Some consumers “made a different choice this year because they had to,” Jeffrey J. Jones, H&R Block’s president and CEO, said on the recent earnings call. “They expect a return to their prior method next year in large numbers,” he said, referring to a survey the company conducting of about 10,000 consumers.
Capitalizing on Virtual
Tax prep company Jackson Hewitt Tax Service Inc. expects the pandemic to have a lasting impact on the way individuals prepare their returns, seeing an opportunity for the company to capitalize on its virtual assistance offerings.
Jackson Hewitt, like H&R Block, has thousands of storefronts and relies heavily on assisted preparation.
Mark Steber, the company’s senior vice president and chief tax officer, said even before the pandemic the company was putting more resources toward virtual products, such as those that allow taxpayers to still get professional help but online rather than in-person.
“Millennials don’t want the same retail experience that a lot of traditional taxpayers do,” he said. The company accelerated and “supersized” those efforts because of the virus, he added.
Jackson Hewitt plans to continue enhancing and increasing its virtual offerings going forward, according to Steber. Even if the pandemic ends, demand for those products is here to stay, he said.
While Silverman anticipates a long-term shift to more DIY preparation, he was doubtful virtual tax assistance would have the same staying power once the pandemic ends.
“I think people just don’t like the process of having to talk to somebody over a screen as opposed to going and talking to them in person,” he said, based on gains companies have seen in that area so far.
Executives at Intuit in a May earnings call framed the pandemic as an opportunity for shifting more customers to do-it-yourself tax preparation.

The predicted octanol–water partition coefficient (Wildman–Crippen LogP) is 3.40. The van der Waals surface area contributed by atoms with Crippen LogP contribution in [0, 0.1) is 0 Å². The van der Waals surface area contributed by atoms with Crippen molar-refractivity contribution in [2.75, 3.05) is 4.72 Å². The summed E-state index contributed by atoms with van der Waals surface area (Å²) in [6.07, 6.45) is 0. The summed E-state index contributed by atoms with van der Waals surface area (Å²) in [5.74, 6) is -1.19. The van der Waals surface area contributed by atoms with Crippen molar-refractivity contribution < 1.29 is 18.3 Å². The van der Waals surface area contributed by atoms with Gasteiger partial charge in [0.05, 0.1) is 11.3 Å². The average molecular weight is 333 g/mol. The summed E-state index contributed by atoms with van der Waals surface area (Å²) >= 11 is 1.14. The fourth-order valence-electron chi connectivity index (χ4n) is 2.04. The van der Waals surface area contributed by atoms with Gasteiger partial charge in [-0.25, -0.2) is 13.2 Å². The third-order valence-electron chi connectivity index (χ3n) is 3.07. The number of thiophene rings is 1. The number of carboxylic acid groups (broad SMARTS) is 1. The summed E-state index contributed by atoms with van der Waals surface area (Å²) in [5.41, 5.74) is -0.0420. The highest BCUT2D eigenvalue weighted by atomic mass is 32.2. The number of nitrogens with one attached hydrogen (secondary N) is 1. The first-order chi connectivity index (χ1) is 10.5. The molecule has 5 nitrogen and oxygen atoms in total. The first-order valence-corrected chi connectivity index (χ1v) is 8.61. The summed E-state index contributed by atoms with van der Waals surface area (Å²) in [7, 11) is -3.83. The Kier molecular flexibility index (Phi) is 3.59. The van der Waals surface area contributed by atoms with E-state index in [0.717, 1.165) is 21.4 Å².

Intuit, a tax software company, currently dominates DIY tax preparation with 55% market share, according to a recent Bloomberg Intelligence report. In addition to its TurboTax product, the company offers the hybrid service TurboTax Live, which allows customers to connect with tax professionals online if they have questions while preparing their returns or want someone to review the final product.
One of the biggest hurdles for people to shift to DIY is confidence, Silverman said. Individuals may decide to stick with the method in the future after trying it this filing season, especially since it comes with a much smaller price tag.
On average, it costs more than $200 to use H&R Block’s in-office assisted tax preparation services, Schneeberger said. In comparison, it costs around $40 to $60 for DIY services at H&R Block and Intuit, he said.
Ashley McMahon, a spokeswoman for Intuit, said the company will have more to say about revenue from this tax season and the number of filers using TurboTax in future earnings announcements.
The company’s CEO Sasan Goodarzi struck an optimistic note in the May call, saying “there’s just simply a tailwind of more and more folks wanting to be able to do their taxes themselves.” But he shied away from making broad predictions about future trends.